Scaring children with horror films is not unlike shooting fish in a barrel. Young, impressionable minds with no frame of reference will believe anything ... up to and including that a man-eating great white shark resides inside the bathtub, just behind the shower curtain. (I count myself among said children.) What proves the worth of any horror movie is just how terrified people are of the production years after its release, long after jaded adulthood and knowledge of special effects has set in. With this in mind, I think it's safe to say that few movies can boast such a long, scarring, impact as that of Jaws.
In 1975, Universal Studios released an unspeakable evil on unsuspecting theatergoers and a blockbuster was born. The Jaws franchise was enthusiastically embraced through the early '80s and lurched onto the screen one last time in 1987 for Jaws: The Revenge. Even with the fourth installment being a little lacklustre, the demon of the deep remained in the hearts (and nightmares) of many. I was personally introduced to the monster via television at the age of three and thus began my lifelong phobia of water and bold red lettering. As a child of the '80s, I can fully attest to the large amount of memorabilia surrounding the dreaded film that seemingly filled up every junk shop and video store. Games, posters, belt buckles, and trading cards all poised to send me into a fit of panic at the most inopportune time. All a testament to the extreme love and fear people have felt over the years towards the shark.
It was only natural that when Universal Studios Orlando opened in 1990 they included a ride dedicated to Satan's goldfish. Set in the middle of an Amity-themed area, guests of the park have been able to board a small boat and drift around a pool while a giant, fake shark head pops out at them. I've seen the footage: boys laugh, women scream, children cry, and families get pictures taken with their heads inside a shark. Wholesome fun.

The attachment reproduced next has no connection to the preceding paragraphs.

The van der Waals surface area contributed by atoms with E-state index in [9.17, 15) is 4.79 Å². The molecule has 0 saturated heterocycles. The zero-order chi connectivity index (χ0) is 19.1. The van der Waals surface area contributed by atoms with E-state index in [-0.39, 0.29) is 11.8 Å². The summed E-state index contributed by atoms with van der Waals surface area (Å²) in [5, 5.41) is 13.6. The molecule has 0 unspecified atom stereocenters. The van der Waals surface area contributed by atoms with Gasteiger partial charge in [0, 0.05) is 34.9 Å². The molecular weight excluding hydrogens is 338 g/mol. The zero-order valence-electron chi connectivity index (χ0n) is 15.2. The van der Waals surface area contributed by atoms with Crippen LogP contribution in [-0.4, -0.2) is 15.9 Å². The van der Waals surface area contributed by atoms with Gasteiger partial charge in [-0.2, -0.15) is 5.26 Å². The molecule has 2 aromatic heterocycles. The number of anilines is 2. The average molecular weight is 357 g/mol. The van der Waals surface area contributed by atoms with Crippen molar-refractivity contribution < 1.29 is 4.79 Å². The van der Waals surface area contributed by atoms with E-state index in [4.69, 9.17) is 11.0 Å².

Universal Studios theme park (up until recent years) has always been sort of an "Anit-Disney" vacation spot. A break for parents who didn't want to stomach another round of "It's A Small World" or wait two hours in the Florida heat to have a photo taken with a creep in a mouse suite. The original rides at Universal were designed to thrill (and sometimes terrify) their patrons, creating a true since of wonder and bonding. After all, deep down, who doesn't like having the shit scared out of them in an environment you ultimately know is safe?
With the King Kong and Ghostbusters attractions already closed, it was only a matter of time before the theme park did away with yet another signature ride. On December 2nd , via Facebook, the company announced Jaws was next on the chopping block. In a statement to fans the company wrote: "We know you love Jaws! and we do too. It has been an amazing attraction and after terrorizing the water of Amity here at Universal Orlando for 20 years, it's a VERY important part of our history. So, we've got a couple things planned to insure we always remember and honor it. We know it's hard to say goodbye, but we can't express how EXCITED we are about the new, innovative & amazing experience we're going to be bringing you."
It would seem that my oldest (and most worthy) foe is losing ground. One might think that a person who has been nothing short of traumatized by such a franchise would be celebrating this event; yet I feel nothing but sympathy for the clunky old ride. The American culture has become so obsessed with shiny new things that it has completely forgotten first loves. Are we so desperate for the latest trend that we can't reserve a space at a theme park for an iconic movie? I can almost guarantee that whatever new ride they put in its place won't hold a fraction of the cultural relevance. Point in case: They replaced "Kongfrontation" with the "Revenge of the Mummy" roller coaster. Gross. It also seems a bit silly to be closing a ride based on a great white when Shark Week is practically a national holiday now.
Whatever the justification, this is a true and unnecessary loss for theme park and horror fans alike. On January 2nd, 2012 at 9 p.m., the haunted waters of Amity in Orlando were closed forever. See ya on the other side, old friend.